Whatever your take is on this, hopefully you won’t default to perpetrating the silent treatment as your own pattern of controlling situations. Don’t do it yourself. Don’t be that person.

It helps me to realize that friends, family, and coworkers who use silent treatment didn’t get there overnight. There could have been an event, an altercation, a painful experience of their own that set them up for emotionally withdrawing and using silence as coping or as punishment. For some, like in our early years of marriage, silent treatment may be very situational. For others, it is borne out of habit – a habit of feeling no compulsion toward connecting with people they don’t value or whom they feel don’t value them. It is what it is.

In this day of social media and over-sharing, to put yourself out there and then be met with silence is a strange and sometimes painful experience. Fortunately, even that does not define us. Right? Right.

The Surprising Truth About the Silent Treatment – Karen Young

When We Use Silence As Punishment

The Silent Treatment: a Deadly Killer of Friendships – Noelle Rhodes

Sulking and the Idolatry of Relationships

Blog - Sulking - listdosePhoto Credit: ListDose

I learned how to sulk very early in life, the only girl with three brothers. Sulking came too naturally when I didn’t get my way, especially when my brothers wanted something different than what I wanted. That habit of sulking transferred easily into marriage.

Joseph Bonifacio defines the verb sulk:

Blog - Sulk - joseph bonifacioPhoto Credit: Joseph Bonifacio

When Dave and I were first married, if he didn’t at times behave in some way that I felt he should have, I could effectively sink into a long, brooding sulk. Even though the Bible verse about “not letting the sun go down on your anger” was a serious warning against sulking, I could still go three days without talking to him…beyond the absolute essential.

Those early years of marriage are way in our past, and my sulking these days rarely goes for long, minutes usually, rarely a few hours. Still, it has to be so punishing for him. It certainly is for me.

Today I read the most fascinating description of sulking by Alain de Botton, author of On Love: A Novel and The Course of Love: A Novel

Blog - Sulking - Alain de Botton - fanpopPhoto Credit: Fanpop

At the heart of a sulk lies a confusing mixture of intense anger and an equally intense desire not to communicate what one is angry about. The sulker both desperately needs the other person to understand and yet remains utterly committed to doing nothing to help them do so. The very need to explain forms the kernel of the insult: if the partner requires an explanation, he or she is clearly not worthy of one. We should add: it is a privilege to be the recipient of a sulk; it means the other person respects and trusts us enough to think we should understand their unspoken hurt. It is one of the odder gifts of love.”Alain de Botton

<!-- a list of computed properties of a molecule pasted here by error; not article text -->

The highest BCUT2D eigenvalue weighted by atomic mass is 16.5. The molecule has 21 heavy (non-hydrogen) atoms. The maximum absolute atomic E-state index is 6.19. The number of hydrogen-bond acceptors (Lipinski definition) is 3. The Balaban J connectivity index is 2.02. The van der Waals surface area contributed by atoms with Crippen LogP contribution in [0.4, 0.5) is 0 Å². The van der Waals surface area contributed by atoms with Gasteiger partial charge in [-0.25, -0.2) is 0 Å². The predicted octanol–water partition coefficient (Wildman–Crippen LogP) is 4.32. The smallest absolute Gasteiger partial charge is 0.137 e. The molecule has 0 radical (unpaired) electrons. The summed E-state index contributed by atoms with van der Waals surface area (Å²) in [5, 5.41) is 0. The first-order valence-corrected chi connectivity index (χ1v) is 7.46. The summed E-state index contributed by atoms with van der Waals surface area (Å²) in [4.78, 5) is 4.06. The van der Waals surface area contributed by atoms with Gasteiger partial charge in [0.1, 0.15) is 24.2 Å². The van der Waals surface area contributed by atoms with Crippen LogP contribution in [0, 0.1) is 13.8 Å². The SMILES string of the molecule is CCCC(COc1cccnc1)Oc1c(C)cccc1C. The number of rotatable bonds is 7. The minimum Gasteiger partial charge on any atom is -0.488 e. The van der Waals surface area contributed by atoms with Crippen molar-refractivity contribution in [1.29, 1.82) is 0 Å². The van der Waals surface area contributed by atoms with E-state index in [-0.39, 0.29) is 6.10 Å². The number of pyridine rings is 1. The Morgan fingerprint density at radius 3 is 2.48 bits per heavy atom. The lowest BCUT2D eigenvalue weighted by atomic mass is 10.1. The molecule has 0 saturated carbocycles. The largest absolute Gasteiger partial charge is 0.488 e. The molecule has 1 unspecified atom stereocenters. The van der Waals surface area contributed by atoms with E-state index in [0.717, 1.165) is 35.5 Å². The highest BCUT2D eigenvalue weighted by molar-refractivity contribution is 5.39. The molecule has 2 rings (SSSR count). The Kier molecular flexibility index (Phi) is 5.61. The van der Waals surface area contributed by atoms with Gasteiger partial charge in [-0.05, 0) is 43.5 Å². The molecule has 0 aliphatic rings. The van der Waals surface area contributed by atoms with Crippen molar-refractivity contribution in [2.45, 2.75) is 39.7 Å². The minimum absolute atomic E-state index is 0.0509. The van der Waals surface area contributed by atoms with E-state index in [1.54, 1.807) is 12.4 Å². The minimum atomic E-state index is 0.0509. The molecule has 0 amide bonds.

Blog - Sulking - azquotesPhoto Credit: AZ Quotes

Sulking pays homage to a beautiful, dangerous ideal that can be traced back to our earliest childhoods: the promise of wordless understanding. In the womb, we never had to explain. Our every requirement was catered to. The right sort of comfort simply happened. Some of this idyll continued in our first years. We didn’t have to make our every  requirement known: large, kind people guessed for us. They saw past our tears, our inarticulacy, our confusions: they found the explanations for discomforts which we lacked the ability to verbalize. That may be why, in relationships, even the most eloquent among us may instinctively prefer not to spell things out when our partners are at risk of failing to read us properly. Only wordless and accurate mind reading can feel like a true sign that our partner is someone to be trusted: only when we don’t have to explain can we feel certain that we are genuinely understood.Alain de Botton

Sheesh.

We can make it hard on those we love the most.

In the same article, on Brain Pickings, where I read Alain de Botton’s words above, there was also the following quote:

““Why is love rich beyond all other possible human experiences and a sweet burden to those seized in its grasp? Because we become what we love and yet remain ourselves.”Martin Heidegger

It reminded me of the passage preached by our pastor this morning. Psalm 115. The psalmist was glorifying God in worship and warning against the sin and human vanity of idolatry – of fashioning a thing or relationship into something for our own pleasure. He further warned that what we fashion for ourselves can cause us to stumble in the worshiping of what was never intended for worship.

Those who make them (idols) become like them; so do all who trust in them.Psalm 115:8
Sulking is a sign that I have assigned omniscience (an “all-knowing”) to my husband (for instance). He is supposed to know what is important to me and how to respond accordingly. The selfishness I may silently stew about in him is actually reflecting the very same selfishness in my own heart. Idolatry is when “I” or my interests take center stage, and sulking is a vehicle for that self-centered universe. Ugh!
It’s something that has come to mind today, thanks to the “coincidence” of a sermon at Movement Church, an article I read this afternoon, and my very own bumping into the idolatrous nature of my heart… This kind of convergence had a great impact on me today and helped me bounce back from a slow-burn that could have ruined a sweet evening with my best friend. Humility on both our parts helped restore the joy and peace in our relationship…sooner than later. Sulking no more.
So…what are your thoughts about idolatries in relationships? Is sulking a struggle of yours, or would your partner say it’s a burden of his/hers?

A senior couple enjoying a cup of tea together